Thursday, November 03, 2005

Nightmare at 50,000 Words!

I am a glutton for punishment. Why else would I decide to partake in National Novel Writing Month? (That's NaNoWriMo for those of you who want to be in the know, or who have a thing for really shitty acronyms.) From November 1st to 30th, I, amongst many others around the country, must write 50,000 words, a first draft for a novel. 1600 words a day. Every day. So I decided, what better thing to do than to update my blog, which I have neglected for some time now, during this massive undertaking? Because that's what I need. To type more words. I seriously need someone to hit me over the head with a sock filled with nickels.

So I'll try to update this from time to time, keep the three people who check this blog -- myself, Keith, and apparently some dude who wants me to join his online dating service -- up to date on my progress, and maybe, if I'm feeling generous, post some of my writing.

So here goes. A little excerpt from chapter one. Bear in mind, this is beyond rough, and to quote the great mustached American author Mark Twain, "The first draft of anything is shit." I think I read that on a Starbucks cup. Or a sugar packet.

Either way, enjoy:

It was with increasing frequency that Stanley Urbach found himself sitting in front of his old Smith Corona typewriter at three in the morning with nothing to say. The piece of battered metal in front of him had done its share of talking over the years, that was for sure. There were times back in the old days, the good days, when Stanley would punch those keys until his fingers bled, the redness smearing up both the pages and the ever present handrolled cigarette which would dangle from his mouth and bounce rhythmically as he muttered the words he typed. Yep. The days when he was writing the Crimson Avenger novels were surely the good days.

One hundred thirty seven novels in five years. Hard to believe. But there was never an off switch. Stanley would live, eat, breath, sleep, hell even shit the Crimson Avenger. It was his other personality, his secret identity, and a release he so rarely could find in everyday life.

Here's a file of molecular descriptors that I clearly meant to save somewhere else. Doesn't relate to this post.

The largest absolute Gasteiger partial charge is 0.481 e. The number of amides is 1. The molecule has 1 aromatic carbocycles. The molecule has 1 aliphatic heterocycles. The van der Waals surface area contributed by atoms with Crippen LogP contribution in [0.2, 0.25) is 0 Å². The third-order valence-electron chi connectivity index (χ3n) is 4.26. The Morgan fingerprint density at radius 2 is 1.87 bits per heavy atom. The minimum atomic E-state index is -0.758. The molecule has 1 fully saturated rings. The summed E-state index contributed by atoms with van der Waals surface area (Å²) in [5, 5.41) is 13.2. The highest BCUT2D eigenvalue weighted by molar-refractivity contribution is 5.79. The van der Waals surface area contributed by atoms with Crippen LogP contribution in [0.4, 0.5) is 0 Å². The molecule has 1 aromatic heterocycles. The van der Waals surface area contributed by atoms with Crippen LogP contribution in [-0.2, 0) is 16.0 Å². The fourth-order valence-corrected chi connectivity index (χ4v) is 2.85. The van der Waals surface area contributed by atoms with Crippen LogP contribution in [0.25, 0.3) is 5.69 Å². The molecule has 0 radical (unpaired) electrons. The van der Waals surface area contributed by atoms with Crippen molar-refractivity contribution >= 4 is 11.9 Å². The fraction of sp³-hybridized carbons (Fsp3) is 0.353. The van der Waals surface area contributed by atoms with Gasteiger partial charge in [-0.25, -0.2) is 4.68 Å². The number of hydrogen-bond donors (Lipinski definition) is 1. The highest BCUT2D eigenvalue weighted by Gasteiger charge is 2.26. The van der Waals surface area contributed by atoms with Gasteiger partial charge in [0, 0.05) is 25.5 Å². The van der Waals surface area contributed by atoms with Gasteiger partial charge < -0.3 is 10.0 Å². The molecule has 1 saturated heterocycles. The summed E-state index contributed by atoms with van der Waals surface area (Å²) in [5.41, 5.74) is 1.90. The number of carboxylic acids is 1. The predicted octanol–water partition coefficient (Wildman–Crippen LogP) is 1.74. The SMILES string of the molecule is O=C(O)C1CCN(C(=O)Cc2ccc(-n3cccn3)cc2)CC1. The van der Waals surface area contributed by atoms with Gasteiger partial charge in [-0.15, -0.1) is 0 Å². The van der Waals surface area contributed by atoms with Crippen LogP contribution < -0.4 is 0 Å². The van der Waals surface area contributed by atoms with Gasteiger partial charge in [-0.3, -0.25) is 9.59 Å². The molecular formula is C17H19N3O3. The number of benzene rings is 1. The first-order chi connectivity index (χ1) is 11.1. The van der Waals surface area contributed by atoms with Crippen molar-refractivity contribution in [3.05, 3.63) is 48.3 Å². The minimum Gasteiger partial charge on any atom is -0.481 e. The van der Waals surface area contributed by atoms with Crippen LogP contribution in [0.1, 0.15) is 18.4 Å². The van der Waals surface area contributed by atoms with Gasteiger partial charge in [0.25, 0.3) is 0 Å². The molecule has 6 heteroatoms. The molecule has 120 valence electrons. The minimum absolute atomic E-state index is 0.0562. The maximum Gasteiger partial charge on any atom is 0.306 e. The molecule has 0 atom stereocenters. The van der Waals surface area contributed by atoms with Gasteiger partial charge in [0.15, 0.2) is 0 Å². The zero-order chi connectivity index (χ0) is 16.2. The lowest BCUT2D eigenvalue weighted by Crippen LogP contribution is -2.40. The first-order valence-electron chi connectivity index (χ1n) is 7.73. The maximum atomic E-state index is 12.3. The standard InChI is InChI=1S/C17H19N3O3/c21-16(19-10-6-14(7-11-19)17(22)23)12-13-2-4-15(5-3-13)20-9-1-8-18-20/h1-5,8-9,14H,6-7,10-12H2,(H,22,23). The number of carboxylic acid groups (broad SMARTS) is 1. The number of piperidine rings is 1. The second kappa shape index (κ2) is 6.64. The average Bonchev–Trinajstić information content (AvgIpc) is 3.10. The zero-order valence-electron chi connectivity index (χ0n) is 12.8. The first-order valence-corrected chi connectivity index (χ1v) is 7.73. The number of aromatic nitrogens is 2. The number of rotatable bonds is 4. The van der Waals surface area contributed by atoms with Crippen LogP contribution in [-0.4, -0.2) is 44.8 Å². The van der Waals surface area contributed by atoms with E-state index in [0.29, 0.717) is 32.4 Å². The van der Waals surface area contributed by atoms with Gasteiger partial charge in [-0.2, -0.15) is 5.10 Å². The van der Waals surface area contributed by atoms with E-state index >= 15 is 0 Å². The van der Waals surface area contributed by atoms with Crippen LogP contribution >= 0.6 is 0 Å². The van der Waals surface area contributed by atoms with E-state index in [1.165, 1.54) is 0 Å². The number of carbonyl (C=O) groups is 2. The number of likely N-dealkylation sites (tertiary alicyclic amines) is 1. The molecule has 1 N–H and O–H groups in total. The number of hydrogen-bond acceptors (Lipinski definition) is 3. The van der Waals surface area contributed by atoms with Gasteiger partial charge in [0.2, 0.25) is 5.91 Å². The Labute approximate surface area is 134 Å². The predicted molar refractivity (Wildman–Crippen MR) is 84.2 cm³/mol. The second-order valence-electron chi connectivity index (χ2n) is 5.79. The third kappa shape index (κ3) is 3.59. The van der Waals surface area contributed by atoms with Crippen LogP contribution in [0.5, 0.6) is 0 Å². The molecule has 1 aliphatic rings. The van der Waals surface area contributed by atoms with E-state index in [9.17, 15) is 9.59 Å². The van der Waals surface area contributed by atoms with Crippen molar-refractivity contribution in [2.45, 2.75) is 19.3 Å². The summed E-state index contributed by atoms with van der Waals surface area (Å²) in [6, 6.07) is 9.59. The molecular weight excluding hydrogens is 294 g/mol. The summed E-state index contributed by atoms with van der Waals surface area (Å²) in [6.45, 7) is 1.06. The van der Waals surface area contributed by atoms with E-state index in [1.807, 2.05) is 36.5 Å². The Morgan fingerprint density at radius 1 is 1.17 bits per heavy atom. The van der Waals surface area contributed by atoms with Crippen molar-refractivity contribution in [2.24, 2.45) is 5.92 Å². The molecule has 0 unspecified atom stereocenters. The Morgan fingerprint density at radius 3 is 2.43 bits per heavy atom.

Now, Stanley would rub his gnarled and calloused fingers together, place them atop the home row of the typewriter (of course, he was a hunter and pecker by nature. Never did take any typing lessons) and there they would sit, never moving. He was fresh out. His well was tapped. And even at the ripe old age of eighty-nine, when most men his age were happy they were able to piss by their own faculties, it bothered him.

The reasons for his waking would vary. Sometimes, it would be his waterworks, gummed up and not working, or flowing like a river to a delta. Sometimes, it was the arthritis. And then there were times when it would be the dreams, always Esther in the sun, smiling up at him as she tucks a flower, a white daisy, behind her ear. She’d shake her rose colored hair at the sun and laugh like the world was her joke. Those were the times he’d wake up and rest his hand on the cold side of the bed she’d used to sleep on and wish that he hadn’t woken up at all.

He’d sit in his office by the light of a small lamp perched on his desk. The room was cramped, cluttered. It held the destruction of a large copse of trees, pages upon pages of words, enough to drown in. He’d sit and stare at the typewriter. Oh sure, its ribbon was broken, had been for years now. He’d noticed it and was about to drive on out to whatever kind of store would still carry a ribbon for a relic like his, had his jacket in his hand, and then set it down and made a cup of tea instead. Who needed it? He’d recall the photo that started it all, a man standing beaming in front of a window display. New York City, it was, so far from the rural back country Stanley Urbach was used to. The man had his arms crossed, chest held high. Behind him the window advertised for Smith Corona typewriters, a life-sized picture of Walter Gibson, the man behind The Shadow, saying something along the lines of “Two Champions! The Corona and The Shadow! Corona is a good typewriter, but Grant is a great type-writer – and The Shadow is the most amazing types in all fiction!” He still chuckled when he thought of that. Young, na├»ve little Stan running into the Sears Roebuck in Ashtonville, begging the man behind the counter to order him a Smith Corona, the exact one Mr. Walter Gibson used.

That was a lifetime ago. He never would have guessed where that typewriter would get him. He never would have guessed he’d be the creator of the Crimson Avenger, a pulp hero whose days had come and gone, burned bright for the briefest moment, and then disappeared amongst the nickel bin at the supermarket.



Kinda like Stanley himself.


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H. Houdini said...

I take that back. This chick makes four.